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School-based promotion of cessation support: reach of proactive mailings and acceptability of treatment in smoking parents recruited into cessation support through primary schools.

Schuck K, Otten R, Kleinjan M, Bricker JB, Engels RC - BMC Public Health (2013)

Bottom Line: Smoking parents were significantly more positive about quitline support compared to self-help material (p<.001).Cessation support is well-received and well-used among smoking parents recruited through primary schools.Future studies need to examine factors that influence the response to offers of cessation support in samples of nonvolunteer smokers.

View Article: PubMed Central - HTML - PubMed

Affiliation: Behavioural Science Institute, Radboud University Nijmegen, Montessorilaan 3, HE Nijmegen, The Netherlands. k.schuck@bsi.ru.nl

ABSTRACT

Background: Several forms of cessation support have been shown effective in increasing the chance of successful smoking cessation, but cessation support is still underutilized among smokers. Proactive outreach to target audiences may increase use of cessation support.

Methods: The present study evaluated the efficiency of using study invitation letters distributed through primary schools in recruiting smoking parents into cessation support (quitline support or a self-help brochure). Use and evaluation of cessation support among smoking parents were examined.

Results: Findings indicate that recruitment of smokers into cessation support remains challenging. Once recruited, cessation support was well received by smoking parents. Of smokers allocated to quitline support, 88% accepted at least one counselling call. The average number of calls taken was high (5.7 out of 7 calls). Of smokers allocated to receive self-help material, 84% read at least some parts of the brochure. Of the intention-to-treat population, 81% and 69% were satisfied with quitline support or self-help material, respectively. Smoking parents were significantly more positive about quitline support compared to self-help material (p<.001).

Conclusions: Cessation support is well-received and well-used among smoking parents recruited through primary schools. Future studies need to examine factors that influence the response to offers of cessation support in samples of nonvolunteer smokers.

Trial registration: The protocol for this study is registered with the Netherlands Trial Register NTR2707.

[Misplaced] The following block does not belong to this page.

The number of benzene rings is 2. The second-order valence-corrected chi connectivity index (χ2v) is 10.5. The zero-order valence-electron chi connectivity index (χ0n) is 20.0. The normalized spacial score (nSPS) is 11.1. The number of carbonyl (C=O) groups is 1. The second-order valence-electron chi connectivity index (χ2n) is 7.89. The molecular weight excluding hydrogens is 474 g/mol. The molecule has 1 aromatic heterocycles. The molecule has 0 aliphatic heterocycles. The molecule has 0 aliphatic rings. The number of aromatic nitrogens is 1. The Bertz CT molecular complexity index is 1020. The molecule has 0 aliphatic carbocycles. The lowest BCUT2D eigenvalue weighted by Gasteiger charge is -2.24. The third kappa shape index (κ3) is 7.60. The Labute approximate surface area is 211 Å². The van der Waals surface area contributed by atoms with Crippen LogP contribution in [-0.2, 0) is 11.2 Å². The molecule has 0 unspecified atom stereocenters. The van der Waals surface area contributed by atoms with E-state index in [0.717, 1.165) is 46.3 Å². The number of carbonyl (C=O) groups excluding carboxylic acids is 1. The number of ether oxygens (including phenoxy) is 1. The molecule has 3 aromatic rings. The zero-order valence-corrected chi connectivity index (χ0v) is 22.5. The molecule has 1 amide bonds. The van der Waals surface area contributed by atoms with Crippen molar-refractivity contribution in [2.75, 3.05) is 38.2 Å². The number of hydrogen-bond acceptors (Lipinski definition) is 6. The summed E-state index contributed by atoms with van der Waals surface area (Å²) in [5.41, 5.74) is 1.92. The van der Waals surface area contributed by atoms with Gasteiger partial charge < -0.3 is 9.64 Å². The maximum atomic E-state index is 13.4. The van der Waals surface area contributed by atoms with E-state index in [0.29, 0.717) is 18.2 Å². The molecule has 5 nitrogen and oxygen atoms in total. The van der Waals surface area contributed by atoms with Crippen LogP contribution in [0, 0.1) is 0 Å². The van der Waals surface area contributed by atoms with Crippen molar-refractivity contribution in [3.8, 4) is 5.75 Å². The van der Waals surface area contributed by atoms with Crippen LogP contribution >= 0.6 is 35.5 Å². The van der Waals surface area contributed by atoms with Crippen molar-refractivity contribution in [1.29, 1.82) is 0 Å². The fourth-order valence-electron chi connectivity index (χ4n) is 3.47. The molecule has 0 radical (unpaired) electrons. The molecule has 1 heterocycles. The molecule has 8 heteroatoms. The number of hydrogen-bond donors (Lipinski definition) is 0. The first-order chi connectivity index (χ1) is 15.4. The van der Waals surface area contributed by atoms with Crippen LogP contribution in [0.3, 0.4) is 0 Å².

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Related in: MedlinePlus

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Mentions: An overview of the study design is presented in Figure 1. The baseline measurement took place between January and July 2011. Parents and children were asked to individually fill out a questionnaire (via a website or on paper). For the present study, only the parent data were used. More detailed information regarding the use of the child data can be found in the study protocol [32]. After the baseline assessment, parents were randomly assigned to either the telephone counselling condition (n=256) or the self-help brochure condition (n=256). A computer program was used to generate a randomization schedule. Allocation of participants to trial conditions was done by a member of the research group who was not involved in the present study. Participants were stratified by gender, educational level, and smoking intensity. Within 2 weeks after baseline assessment, parents were either called to schedule the first counselling call or they received the self-help brochure. The post-measurement took place approximately three months after start of the intervention (i.e., receiving the intake call or the self-help brochure). Further details on the study methodology can be found in the study protocol [32]. Parent–child couples received an incentive of 100 euro (approximately 127 US dollars) for their participation in all assessments. The ethics committee of the Faculty of Social Sciences at the Radboud University Nijmegen approved of the study.